As Uruguay moves confidently forward with its plan to end the prohibition of cannabis in the country, law makers have set the price of the commodity when it becomes legal for personal consumption by adults later this year. To compete with the Uruguayan black market sale of cannabis, which sells for about $1.40 per gram as contraband, the legislators determined to sell cannabis to adult Uruguayans for one dollar per gram.
National Drug Board chief Jose Calzada told Uruguayan newspaper El Pais that a gram of cannabis would be enough for “one large joint or three slimmer ones,” and reminded that cannabis’ benefits can be achieved by vaporizing the natural substance “which is much less harmful” or it can be consumed “it in foods like brownies.”
Uruguayan President Jose Mujica proposed legislation that would end the prohibition of cannabis in his country in an effort to counter the violent and failed internationally waged “drug war”. The bill proposes that the Uruguayan government be the sole grower and seller of legal marijuana for both medical and recreational use. Marijuana is legally consumed in Uruguay, but selling marijuana is illegal. The Uruguayan government projects that the marijuana sold on Uruguay’s black market nets between $30 and $40 million for criminals each year.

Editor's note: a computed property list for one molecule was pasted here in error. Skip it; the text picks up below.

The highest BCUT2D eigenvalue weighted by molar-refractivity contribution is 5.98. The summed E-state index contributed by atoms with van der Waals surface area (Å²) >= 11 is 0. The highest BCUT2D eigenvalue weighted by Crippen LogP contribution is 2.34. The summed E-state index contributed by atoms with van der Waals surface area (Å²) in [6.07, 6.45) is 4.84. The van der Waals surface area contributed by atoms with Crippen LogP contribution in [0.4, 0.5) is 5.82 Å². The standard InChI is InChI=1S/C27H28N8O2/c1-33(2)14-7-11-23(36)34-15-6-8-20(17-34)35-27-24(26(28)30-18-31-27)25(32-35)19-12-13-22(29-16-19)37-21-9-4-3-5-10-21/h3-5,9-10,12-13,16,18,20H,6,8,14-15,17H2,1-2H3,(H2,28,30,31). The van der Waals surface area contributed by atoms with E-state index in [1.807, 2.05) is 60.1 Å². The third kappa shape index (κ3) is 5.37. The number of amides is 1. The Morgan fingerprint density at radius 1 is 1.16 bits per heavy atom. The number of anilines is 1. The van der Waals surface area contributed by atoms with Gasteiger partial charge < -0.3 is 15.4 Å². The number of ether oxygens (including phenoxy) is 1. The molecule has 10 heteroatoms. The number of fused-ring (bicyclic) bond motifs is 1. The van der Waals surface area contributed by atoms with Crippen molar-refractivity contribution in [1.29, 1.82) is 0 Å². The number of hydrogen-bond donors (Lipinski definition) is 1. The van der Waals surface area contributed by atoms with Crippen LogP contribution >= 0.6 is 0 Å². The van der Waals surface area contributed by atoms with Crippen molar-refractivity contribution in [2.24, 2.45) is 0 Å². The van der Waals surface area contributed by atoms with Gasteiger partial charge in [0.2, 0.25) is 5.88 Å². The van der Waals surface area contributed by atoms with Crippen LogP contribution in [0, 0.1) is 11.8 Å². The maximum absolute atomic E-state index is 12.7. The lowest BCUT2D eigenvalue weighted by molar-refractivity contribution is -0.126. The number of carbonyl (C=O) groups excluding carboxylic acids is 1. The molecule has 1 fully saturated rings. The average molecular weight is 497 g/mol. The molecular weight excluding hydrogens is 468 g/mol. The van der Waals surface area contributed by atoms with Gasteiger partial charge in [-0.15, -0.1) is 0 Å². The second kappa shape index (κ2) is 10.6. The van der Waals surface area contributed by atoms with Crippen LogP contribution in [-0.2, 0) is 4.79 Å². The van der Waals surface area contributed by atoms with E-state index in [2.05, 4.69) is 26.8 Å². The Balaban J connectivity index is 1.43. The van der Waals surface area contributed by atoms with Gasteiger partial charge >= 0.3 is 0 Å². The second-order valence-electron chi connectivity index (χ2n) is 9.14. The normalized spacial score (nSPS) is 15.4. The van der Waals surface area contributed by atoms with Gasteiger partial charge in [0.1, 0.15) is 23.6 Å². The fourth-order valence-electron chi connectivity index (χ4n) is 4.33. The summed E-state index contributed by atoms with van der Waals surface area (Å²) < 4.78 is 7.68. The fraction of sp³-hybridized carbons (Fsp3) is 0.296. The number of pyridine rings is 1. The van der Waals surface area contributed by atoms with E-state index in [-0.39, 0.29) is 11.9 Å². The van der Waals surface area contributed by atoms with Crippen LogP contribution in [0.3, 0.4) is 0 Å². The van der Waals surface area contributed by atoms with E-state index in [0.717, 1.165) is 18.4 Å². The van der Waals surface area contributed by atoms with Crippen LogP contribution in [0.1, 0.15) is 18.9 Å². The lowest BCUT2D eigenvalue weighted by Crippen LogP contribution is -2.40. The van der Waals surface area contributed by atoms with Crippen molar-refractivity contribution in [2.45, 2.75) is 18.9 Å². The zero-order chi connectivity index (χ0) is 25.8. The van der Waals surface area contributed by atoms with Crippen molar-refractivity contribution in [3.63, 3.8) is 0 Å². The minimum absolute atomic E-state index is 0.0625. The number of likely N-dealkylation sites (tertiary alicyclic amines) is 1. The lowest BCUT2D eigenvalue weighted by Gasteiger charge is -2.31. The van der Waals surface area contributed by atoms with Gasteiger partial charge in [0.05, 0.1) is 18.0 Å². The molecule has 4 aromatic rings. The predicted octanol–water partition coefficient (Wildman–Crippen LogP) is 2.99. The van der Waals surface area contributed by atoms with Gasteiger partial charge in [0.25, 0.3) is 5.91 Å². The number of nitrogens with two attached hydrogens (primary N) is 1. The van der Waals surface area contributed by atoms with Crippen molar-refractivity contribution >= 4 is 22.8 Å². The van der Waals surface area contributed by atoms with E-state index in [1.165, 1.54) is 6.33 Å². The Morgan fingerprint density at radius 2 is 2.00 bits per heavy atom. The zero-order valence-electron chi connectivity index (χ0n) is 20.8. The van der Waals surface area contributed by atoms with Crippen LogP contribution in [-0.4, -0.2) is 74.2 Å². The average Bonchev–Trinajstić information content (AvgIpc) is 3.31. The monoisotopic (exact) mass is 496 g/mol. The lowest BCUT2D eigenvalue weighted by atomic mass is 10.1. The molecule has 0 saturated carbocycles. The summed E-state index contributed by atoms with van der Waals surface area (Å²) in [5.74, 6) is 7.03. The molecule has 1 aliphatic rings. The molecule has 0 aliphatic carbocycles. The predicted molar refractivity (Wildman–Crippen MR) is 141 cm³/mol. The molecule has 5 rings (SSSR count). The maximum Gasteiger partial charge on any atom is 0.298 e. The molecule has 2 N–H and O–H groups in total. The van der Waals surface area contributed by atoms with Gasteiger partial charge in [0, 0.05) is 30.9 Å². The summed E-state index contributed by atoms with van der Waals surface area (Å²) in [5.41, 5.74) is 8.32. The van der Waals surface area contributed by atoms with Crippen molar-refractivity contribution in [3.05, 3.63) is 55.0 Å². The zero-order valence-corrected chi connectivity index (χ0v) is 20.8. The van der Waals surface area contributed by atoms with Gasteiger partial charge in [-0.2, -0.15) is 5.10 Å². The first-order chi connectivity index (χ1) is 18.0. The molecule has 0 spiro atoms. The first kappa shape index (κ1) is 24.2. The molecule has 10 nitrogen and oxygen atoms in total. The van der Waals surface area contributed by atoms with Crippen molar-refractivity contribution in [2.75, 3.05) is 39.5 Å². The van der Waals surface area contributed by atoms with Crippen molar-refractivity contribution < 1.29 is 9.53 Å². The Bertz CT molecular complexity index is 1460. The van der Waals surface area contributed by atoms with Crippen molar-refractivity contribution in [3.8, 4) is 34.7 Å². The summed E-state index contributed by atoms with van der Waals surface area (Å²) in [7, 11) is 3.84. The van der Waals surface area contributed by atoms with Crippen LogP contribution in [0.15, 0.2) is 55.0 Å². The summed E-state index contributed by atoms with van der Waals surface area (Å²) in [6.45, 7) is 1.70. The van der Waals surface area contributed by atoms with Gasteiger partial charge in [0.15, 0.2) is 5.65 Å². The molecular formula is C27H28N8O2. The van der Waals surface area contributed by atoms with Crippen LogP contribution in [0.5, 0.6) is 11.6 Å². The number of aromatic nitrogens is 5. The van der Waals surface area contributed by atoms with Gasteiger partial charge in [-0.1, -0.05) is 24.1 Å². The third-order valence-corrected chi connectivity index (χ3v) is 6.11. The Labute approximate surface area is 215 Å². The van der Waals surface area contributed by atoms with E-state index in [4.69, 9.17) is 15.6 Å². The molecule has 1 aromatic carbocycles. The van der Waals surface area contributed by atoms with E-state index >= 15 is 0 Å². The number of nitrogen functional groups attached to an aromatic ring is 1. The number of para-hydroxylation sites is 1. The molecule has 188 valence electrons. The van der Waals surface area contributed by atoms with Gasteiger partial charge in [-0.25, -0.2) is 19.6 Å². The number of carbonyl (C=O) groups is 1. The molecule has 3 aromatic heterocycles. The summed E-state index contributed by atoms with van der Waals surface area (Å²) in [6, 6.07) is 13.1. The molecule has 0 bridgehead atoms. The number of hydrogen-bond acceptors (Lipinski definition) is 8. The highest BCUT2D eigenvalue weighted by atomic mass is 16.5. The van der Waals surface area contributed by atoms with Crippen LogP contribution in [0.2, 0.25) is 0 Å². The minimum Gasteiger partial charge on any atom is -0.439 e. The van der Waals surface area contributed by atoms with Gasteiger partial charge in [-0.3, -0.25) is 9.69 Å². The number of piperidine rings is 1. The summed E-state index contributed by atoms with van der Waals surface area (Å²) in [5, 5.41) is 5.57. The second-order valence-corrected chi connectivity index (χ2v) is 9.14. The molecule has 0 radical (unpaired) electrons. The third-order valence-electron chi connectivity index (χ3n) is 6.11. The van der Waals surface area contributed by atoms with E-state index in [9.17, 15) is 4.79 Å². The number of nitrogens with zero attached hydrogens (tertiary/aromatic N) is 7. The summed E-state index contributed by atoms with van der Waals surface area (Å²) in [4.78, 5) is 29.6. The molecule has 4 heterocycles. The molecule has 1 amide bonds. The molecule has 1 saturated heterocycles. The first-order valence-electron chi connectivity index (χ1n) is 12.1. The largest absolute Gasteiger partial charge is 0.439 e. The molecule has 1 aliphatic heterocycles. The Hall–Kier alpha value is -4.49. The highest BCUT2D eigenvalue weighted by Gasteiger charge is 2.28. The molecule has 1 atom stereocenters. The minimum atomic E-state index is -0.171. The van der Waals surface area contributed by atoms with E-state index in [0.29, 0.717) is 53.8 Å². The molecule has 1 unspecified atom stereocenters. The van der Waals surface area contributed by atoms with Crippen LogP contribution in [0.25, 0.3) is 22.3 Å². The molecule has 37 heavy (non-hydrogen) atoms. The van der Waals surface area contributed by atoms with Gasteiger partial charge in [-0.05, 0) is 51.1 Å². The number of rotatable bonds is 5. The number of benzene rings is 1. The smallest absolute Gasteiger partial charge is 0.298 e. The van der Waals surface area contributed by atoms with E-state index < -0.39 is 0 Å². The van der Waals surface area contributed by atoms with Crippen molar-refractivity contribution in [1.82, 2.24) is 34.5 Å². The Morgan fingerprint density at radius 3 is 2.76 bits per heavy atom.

In a letter describing the legislative intent of the proposed law, Diego Canepa the pro-secretary of the presidency, wrote that “The type of policy that we have followed for more than 50 years in this country has not had the expected results…the worst thing that can happen to public policy is to not act when the evidence shows that persisting on the same path will not obtain different results.” As it stands, says Canepa, the ‘war on drugs’ causes significantly more harm to Uruguayans than legalized marijuana ever could.